We’re an irregular pair, Charlie and I. She’s younger, I’m older. She’s an artist, I’m an accountant (not exactly, but I could be). She loves improv, I create spreadsheets. She pursues convoluted paths; I search for the most efficient route between Point A and Point B. She’s a painstakingly meticulous writer, studying her craft before putting words on paper. I write first, then study, and finally edit my learnings into my work.
Charlie and I met by accident when we each made our maiden appearance at a writers’ group and she sat next to me. Unbeknownst to us, this was a group of romance and science fiction authors. They admittedly didn’t know what to do with creative nonfiction writers. Throughout the evening we muttered to each other since most of the discussion didn’t apply to our work. We discovered we are quick-witted, dry-humored, and incredibly funny.
After a few months of writing together Charlie and I formed our own group. We work hard and laugh outrageously. Others drift in and out of our group, coming, we suspect, for our entertainment value. As Charlie and I throw irreverent barbs across the table they seem reticent to jump into the conversation. Our deep respect for each other is not always obvious.
Enter Marcia, a professional critic I hired to provide critique on my “work in progress,” which she does ably and constructively. “I believe that a more lyrical style is called for,” she wrote. I begin to laugh even before I finish the sentence. Actually I guffaw.
I call Charlie. “That’s hilarious, absolutely hilarious!” she chortles.
Neither of us is surprised at Marcia’s assessment. Charlie stresses that her own writing is too lyrical. I struggle to get beyond the bare, bottom-line, cut-to-the-chase facts. Our writing styles are an on-going source of late-night conversations. I envy her style.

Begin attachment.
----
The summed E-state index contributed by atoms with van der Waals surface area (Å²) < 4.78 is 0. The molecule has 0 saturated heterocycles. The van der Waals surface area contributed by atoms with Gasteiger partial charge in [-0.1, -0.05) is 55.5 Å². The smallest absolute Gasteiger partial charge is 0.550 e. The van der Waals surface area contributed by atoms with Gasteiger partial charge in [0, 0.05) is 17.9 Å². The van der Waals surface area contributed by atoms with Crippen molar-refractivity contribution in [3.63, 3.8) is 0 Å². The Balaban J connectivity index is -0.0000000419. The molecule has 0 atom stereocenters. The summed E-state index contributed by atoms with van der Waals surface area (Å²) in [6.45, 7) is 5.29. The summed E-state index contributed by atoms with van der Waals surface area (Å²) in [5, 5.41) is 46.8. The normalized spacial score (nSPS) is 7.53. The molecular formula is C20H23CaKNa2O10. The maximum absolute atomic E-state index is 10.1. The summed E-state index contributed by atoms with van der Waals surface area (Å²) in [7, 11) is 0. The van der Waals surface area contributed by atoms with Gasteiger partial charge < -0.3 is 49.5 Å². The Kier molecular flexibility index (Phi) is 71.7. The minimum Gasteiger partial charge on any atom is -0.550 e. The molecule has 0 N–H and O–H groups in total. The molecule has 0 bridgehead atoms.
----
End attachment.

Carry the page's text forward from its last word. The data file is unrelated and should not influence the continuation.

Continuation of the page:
“Being lyrical is genetic,” I spoof to Charlie. “It must be. You have it and I don’t. If I had that gene my writing would be better.”
She thinks I am serious about this genetic stuff. It’s just wishful thinking on my part.
“My writing needs more lyricality,” I continue.
“Lyricality? You just made that word up, didn’t you,” she retorts.
“Of course I did!” I reply, pleased with my originality. “Lyricality – yes that’s what I need.”
We spatter the word throughout our remaining conversation, testing our verbal acuity. We like the way it resonates through our phones and wraps around our tongues.
As soon as we hang up I pull Webster from my shelf of reference books. How many variations of lyric are in his book of words? Exactly eight: lyric n, lyrical adj, lyrically adv, lyricalness n, lyricism n, lyricist n, lyrism n, and lyrist n.
Lyricality is not there, nor are any of the other words arriving in my brain, breaking through like the sun on the first day of creation. Because I am a genetic list maker, I gather my new words into an email for Charlie.
- Lyricity n: the state, condition, or instance of drama or exuberance
- Lyricality n: lyricity
- Lyricatiousness n: over-the-top emotional expression
- Lyritome n: a large, scholarly work highly regarded for its lyric content
- Lyrismatic adj: having the characteristic of lyrics
- Lyricotometer n: an instrument for measuring the lyrical quality of prose or verse; the unit of measure is a Charlie, with “one” designating the lowest possible lyric content and “five” the highest level of lyricism
- Lyricient n: (a) one who is skillful in creating a lyrical response, (b) one who is genetically lyrical, a lyricist by birth
- Lyricate vb: to be lyrical, expressive, emotional in art form, (b) to make lyrical
- Lyrication n: the process of being lyrical in song, prose, or verse
- Lyricable adj: in a lyric manner
- Lyricability n: lyricism, containing intense personal expressions, feelings, or emotions
- Lyricy n: the condition of being a lyricist, not to be confused with lunacy
- Lyricious adj: highly expressive, exuberant, emotional
- Lyricite n: one who plagiarizes the lyric creations of others
- Lyritard n: an article of clothing, patented by The Tony Company, guaranteed to intensify your lyrismatic state
Now that I have identified and defined these words, I feel certain they will appear in Webster’s next edition. Just in case, I am sending this list to him today, noting their first day of usage was October 13, 2009.
Until next Tuesday . . .